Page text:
Lexis and Creativity in Translation: A Corpus Based Approach, 1st Edition (Paperback) book cover

Lexis and Creativity in Translation

A Corpus Based Approach, 1st Edition

By Dorothy Kenny

Routledge

252 pages

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Description

Computers offer new perspectives in the study of language, allowing us to see phenomena that previously remained obscure because of the limitations of our vantage points. It is not uncommon for computers to be likened to the telescope, or microscope, in this respect. In this pioneering computer-assisted study of translation, Dorothy Kenny suggests another image, that of the kaleidoscope: playful changes of perspective using corpus-processing software allow textual patterns to come into focus and then recede again as others take their place. And against the background of repeated patterns in a corpus, creative uses of language gain a particular prominence.

In Lexis and Creativity in Translation, Kenny monitors the translation of creative source-text word forms and collocations uncovered in a specially constructed German-English parallel corpus of literary texts. Using an abundance of examples, she reveals evidence of both normalization and ingenious creativity in translation. Her discussion of lexical creativity draws on insights from traditional morphology, structural semantics and, most notably, neo-Firthian corpus linguistics, suggesting that rumours of the demise of linguistics in translation studies are greatly exaggerated.

Lexis and Creativity in Translation is essential reading for anyone interested in corpus linguistics and its impact so far on translation studies. The book also offers theoretical and practical guidance for researchers who wish to conduct their own corpus-based investigations of translation. No previous knowledge of German, corpus linguistics or computing is assumed.

Table of Contents

Lexis and Creativity in Translation: Contents

Acknowledgements

Introduction

1. Is 'linguistics' singular or plural?

Introduction

Chomskyan linguistics

Chomsky and translation theory

Firthian linguistics

Firth and translation theory

The postmodern critique of linguistics in translation studies

Conclusion

2. The soft option: corpus linguistics

Introduction

Corpus linguistics

Corpora: a brief history

Corpora: users and uses

Corpora and neo-Firthian linguistics

Corpus processing

Global statistics

Word lists

Keyword lists

Clusters

Concordancing

Conclusion

3. Turning corpus linguistics on its head:corpus-based translation studies

Introduction

Descriptive translation studies

Norms, universals, and laws of translation

Corpora in translation studies

Monolingual single and comparable corpora

Parallel corpora

Bilingual and multilingual comparable corpora

Normalization in translation

Advantages and limitations of corpora in translation studies

Conclusion

4. A word about words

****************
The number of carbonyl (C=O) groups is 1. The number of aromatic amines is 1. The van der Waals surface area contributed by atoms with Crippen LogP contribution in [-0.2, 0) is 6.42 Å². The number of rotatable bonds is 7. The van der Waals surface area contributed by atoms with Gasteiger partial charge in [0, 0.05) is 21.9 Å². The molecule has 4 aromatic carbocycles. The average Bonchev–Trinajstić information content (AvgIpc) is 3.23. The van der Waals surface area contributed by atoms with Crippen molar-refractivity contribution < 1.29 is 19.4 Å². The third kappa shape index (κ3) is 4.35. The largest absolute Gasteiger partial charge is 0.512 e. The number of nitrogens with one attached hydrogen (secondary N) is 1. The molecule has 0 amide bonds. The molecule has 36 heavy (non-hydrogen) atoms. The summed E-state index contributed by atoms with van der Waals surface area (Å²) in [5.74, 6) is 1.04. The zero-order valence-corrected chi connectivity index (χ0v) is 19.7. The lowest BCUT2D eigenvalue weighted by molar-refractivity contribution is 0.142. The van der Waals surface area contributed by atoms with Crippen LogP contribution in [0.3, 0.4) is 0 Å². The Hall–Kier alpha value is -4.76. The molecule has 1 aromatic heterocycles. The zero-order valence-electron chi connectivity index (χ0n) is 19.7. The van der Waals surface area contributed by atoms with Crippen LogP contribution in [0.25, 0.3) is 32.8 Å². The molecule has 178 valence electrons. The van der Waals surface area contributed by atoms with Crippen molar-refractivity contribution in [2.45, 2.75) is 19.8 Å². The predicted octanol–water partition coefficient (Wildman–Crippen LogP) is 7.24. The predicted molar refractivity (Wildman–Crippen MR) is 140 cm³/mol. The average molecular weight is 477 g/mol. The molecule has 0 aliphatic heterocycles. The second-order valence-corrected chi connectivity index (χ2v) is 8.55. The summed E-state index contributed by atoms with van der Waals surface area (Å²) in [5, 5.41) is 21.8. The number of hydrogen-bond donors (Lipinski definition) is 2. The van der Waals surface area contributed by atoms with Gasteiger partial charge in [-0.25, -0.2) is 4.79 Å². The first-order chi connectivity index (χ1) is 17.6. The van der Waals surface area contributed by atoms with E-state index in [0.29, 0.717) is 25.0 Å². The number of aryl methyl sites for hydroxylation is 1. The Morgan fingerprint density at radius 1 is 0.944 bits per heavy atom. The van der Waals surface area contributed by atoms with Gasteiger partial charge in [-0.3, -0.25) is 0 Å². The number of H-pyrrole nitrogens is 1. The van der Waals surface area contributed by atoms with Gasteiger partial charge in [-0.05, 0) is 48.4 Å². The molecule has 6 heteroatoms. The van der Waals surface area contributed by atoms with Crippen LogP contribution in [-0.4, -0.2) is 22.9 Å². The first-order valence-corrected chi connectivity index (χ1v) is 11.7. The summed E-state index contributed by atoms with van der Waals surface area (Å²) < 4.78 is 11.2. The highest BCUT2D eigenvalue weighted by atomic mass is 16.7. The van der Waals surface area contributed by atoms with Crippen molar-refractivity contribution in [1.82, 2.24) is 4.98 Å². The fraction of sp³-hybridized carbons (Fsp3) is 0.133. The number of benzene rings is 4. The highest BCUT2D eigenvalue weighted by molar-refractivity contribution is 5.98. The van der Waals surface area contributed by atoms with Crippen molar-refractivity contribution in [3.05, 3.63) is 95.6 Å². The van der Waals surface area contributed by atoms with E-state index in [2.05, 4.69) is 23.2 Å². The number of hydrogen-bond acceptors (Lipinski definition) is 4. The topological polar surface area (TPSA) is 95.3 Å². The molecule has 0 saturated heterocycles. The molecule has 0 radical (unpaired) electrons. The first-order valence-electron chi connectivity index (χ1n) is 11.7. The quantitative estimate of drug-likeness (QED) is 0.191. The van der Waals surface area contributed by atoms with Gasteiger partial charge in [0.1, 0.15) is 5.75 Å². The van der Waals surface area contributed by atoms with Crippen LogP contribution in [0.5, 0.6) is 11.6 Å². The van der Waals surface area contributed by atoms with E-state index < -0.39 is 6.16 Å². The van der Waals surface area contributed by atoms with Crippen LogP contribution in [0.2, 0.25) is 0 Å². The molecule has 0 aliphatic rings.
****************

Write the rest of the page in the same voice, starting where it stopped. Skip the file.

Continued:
Introduction

The word 'word'

Word formation

Compounding

Derivation

Structural semantics

Collocation

Conflicting definitions of collocation

Beginning the study of lexis: the groundwork

Nodes and collocates

Spans

Frequency

German ad hoc compounds

Lexis and linguistic theory

The interaction of lexis and grammar

The idiom principle and the open-choice principle

Semantic preference and semantic prosody

Semantic reversal

Conclusion

5. The how of it: creating and using a parallel corpus

Introduction

Issues in corpus compilation

Representativeness

Sampling strategies

Random sampling vs stratified approaches

Internal vs external criteria

Text selection

Full texts vs texts extracts

The German-English Parallel Corpus of Literary Texts (GEPCOLT)

Sampling frame and text selection

Data capture, editing and mark-up

Corpus alignment and bilingual concordancing

Multiconcord

Comparative data

The Mannheim Corpora

The British National Corpus

Extracting instances of lexical creativity from GEPCOLT

Hapax legomena

Writer-specific forms

Unusual collocations

The node AUGE

Clusters

Evaluating the creativity of translations in GEPCOLT 140

Conclusion

6. Lonely words: creative hapax legomena and writer-specific forms

Introduction

Hapax Legomena

Creative orthography

Creative derivation

Complex verbal nouns

Compounds

Wordplay

Anaphoric relations

Semantic preference

Semantic prosody

Creative imagery

Co-ordinating and copulative compounds

Summary statistics and discussion

Writer-specific forms

Conclusion

7. Two left eyes: creative collocations in GEPCOLT

Introduction

Exploitations of collocational norms

Decomposed compounds

Lexical cohesion

Other unusual collocations

Repeated idiosyncrasies

Summary statistics and discussion

Conclusion

Appendix 1: Works included in the German-English Parallel Corpus of Literary Texts (GEPCOLT)

Appendix 2: Sample Header

Appendix 3: Creative Hapax Forms in the German Subcorpus

of GEPCOLT and their Translations into English

References

Index

Subject Categories

BISAC Subject Codes/Headings:
LAN000000
LANGUAGE ARTS & DISCIPLINES / General
LAN009000
LANGUAGE ARTS & DISCIPLINES / Linguistics / General